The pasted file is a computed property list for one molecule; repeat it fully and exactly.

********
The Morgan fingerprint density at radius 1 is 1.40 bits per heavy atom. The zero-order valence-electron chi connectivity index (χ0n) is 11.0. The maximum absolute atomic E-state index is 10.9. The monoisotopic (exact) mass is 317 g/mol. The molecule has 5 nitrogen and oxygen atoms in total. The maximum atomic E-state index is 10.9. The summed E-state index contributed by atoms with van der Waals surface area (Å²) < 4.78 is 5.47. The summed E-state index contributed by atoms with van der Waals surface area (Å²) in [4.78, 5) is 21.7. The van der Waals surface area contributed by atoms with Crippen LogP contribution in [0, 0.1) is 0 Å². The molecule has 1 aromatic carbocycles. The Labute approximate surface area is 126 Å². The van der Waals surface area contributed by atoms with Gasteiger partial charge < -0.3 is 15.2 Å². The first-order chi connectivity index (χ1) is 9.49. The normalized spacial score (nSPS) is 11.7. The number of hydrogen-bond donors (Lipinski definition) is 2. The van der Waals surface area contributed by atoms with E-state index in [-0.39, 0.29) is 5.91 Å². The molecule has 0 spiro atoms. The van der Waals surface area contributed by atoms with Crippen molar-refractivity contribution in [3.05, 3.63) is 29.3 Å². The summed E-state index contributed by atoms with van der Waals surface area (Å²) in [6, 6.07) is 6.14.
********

The Morgan fingerprint density at radius 1 is 1.40 bits per heavy atom. The zero-order valence-electron chi connectivity index (χ0n) is 11.0. The maximum absolute atomic E-state index is 10.9. The monoisotopic (exact) mass is 317 g/mol. The molecule has 5 nitrogen and oxygen atoms in total. The maximum atomic E-state index is 10.9. The summed E-state index contributed by atoms with van der Waals surface area (Å²) < 4.78 is 5.47. The summed E-state index contributed by atoms with van der Waals surface area (Å²) in [4.78, 5) is 21.7. The van der Waals surface area contributed by atoms with Crippen LogP contribution in [0, 0.1) is 0 Å². The molecule has 1 aromatic carbocycles. The Labute approximate surface area is 126 Å². The van der Waals surface area contributed by atoms with Gasteiger partial charge < -0.3 is 15.2 Å². The first-order chi connectivity index (χ1) is 9.49. The normalized spacial score (nSPS) is 11.7. The number of hydrogen-bond donors (Lipinski definition) is 2. The van der Waals surface area contributed by atoms with E-state index in [-0.39, 0.29) is 5.91 Å². The molecule has 0 spiro atoms. The van der Waals surface area contributed by atoms with Crippen molar-refractivity contribution in [3.05, 3.63) is 29.3 Å². The summed E-state index contributed by atoms with van der Waals surface area (Å²) in [6, 6.07) is 6.14.